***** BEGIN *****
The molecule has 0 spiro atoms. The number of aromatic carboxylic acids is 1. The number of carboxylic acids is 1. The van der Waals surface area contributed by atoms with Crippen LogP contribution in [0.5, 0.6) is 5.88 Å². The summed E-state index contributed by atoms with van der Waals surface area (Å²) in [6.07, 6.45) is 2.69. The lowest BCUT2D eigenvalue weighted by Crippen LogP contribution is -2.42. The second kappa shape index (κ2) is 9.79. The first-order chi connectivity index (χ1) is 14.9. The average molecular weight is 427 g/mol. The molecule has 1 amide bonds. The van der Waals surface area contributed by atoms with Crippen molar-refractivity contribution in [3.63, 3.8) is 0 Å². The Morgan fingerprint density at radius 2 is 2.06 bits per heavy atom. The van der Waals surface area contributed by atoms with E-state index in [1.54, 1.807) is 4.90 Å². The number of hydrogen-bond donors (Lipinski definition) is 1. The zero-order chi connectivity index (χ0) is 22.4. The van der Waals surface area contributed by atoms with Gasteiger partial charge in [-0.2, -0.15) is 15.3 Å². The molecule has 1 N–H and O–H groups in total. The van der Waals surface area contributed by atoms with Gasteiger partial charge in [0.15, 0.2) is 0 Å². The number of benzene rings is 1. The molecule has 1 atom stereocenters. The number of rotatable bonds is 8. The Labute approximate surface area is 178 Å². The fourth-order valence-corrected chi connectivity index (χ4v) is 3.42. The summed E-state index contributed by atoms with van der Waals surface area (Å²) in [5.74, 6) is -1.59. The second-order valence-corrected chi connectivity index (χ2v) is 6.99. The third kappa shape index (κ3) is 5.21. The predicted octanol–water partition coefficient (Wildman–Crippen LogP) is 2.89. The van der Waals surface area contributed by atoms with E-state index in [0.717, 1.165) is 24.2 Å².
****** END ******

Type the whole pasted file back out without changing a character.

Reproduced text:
The molecule has 0 spiro atoms. The number of aromatic carboxylic acids is 1. The number of carboxylic acids is 1. The van der Waals surface area contributed by atoms with Crippen LogP contribution in [0.5, 0.6) is 5.88 Å². The summed E-state index contributed by atoms with van der Waals surface area (Å²) in [6.07, 6.45) is 2.69. The lowest BCUT2D eigenvalue weighted by Crippen LogP contribution is -2.42. The second kappa shape index (κ2) is 9.79. The first-order chi connectivity index (χ1) is 14.9. The average molecular weight is 427 g/mol. The molecule has 1 amide bonds. The van der Waals surface area contributed by atoms with Crippen molar-refractivity contribution in [3.63, 3.8) is 0 Å². The Morgan fingerprint density at radius 2 is 2.06 bits per heavy atom. The van der Waals surface area contributed by atoms with E-state index in [1.54, 1.807) is 4.90 Å². The number of hydrogen-bond donors (Lipinski definition) is 1. The zero-order chi connectivity index (χ0) is 22.4. The van der Waals surface area contributed by atoms with Gasteiger partial charge in [-0.2, -0.15) is 15.3 Å². The molecule has 1 N–H and O–H groups in total. The van der Waals surface area contributed by atoms with Gasteiger partial charge in [0.15, 0.2) is 0 Å². The number of benzene rings is 1. The molecule has 1 atom stereocenters. The number of rotatable bonds is 8. The Labute approximate surface area is 178 Å². The fourth-order valence-corrected chi connectivity index (χ4v) is 3.42. The summed E-state index contributed by atoms with van der Waals surface area (Å²) in [5.74, 6) is -1.59. The second-order valence-corrected chi connectivity index (χ2v) is 6.99. The third kappa shape index (κ3) is 5.21. The predicted octanol–water partition coefficient (Wildman–Crippen LogP) is 2.89. The van der Waals surface area contributed by atoms with E-state index in [0.717, 1.165) is 24.2 Å².